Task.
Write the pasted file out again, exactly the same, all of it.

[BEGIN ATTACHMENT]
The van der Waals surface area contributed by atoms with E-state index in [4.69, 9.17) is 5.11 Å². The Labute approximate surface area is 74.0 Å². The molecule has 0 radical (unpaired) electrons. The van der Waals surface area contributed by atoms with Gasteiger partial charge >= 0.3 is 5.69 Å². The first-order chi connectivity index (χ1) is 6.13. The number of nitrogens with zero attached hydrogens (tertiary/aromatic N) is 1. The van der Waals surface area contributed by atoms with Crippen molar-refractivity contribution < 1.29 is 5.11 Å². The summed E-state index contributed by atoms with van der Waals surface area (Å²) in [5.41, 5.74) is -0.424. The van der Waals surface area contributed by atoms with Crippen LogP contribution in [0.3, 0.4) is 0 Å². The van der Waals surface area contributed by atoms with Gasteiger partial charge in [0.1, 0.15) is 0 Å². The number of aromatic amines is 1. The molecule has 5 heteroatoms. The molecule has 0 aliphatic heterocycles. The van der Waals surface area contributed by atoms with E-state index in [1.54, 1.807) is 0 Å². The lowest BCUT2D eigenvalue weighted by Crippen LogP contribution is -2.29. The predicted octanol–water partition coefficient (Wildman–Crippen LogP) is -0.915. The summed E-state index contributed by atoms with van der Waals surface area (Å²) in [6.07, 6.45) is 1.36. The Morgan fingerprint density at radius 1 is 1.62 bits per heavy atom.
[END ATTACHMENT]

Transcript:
The van der Waals surface area contributed by atoms with E-state index in [4.69, 9.17) is 5.11 Å². The Labute approximate surface area is 74.0 Å². The molecule has 0 radical (unpaired) electrons. The van der Waals surface area contributed by atoms with Gasteiger partial charge >= 0.3 is 5.69 Å². The first-order chi connectivity index (χ1) is 6.13. The number of nitrogens with zero attached hydrogens (tertiary/aromatic N) is 1. The van der Waals surface area contributed by atoms with Crippen molar-refractivity contribution < 1.29 is 5.11 Å². The summed E-state index contributed by atoms with van der Waals surface area (Å²) in [5.41, 5.74) is -0.424. The van der Waals surface area contributed by atoms with Crippen LogP contribution in [0.3, 0.4) is 0 Å². The van der Waals surface area contributed by atoms with Gasteiger partial charge in [0.1, 0.15) is 0 Å². The number of aromatic amines is 1. The molecule has 5 heteroatoms. The molecule has 0 aliphatic heterocycles. The van der Waals surface area contributed by atoms with E-state index in [1.54, 1.807) is 0 Å². The lowest BCUT2D eigenvalue weighted by Crippen LogP contribution is -2.29. The predicted octanol–water partition coefficient (Wildman–Crippen LogP) is -0.915. The summed E-state index contributed by atoms with van der Waals surface area (Å²) in [6.07, 6.45) is 1.36. The Morgan fingerprint density at radius 1 is 1.62 bits per heavy atom.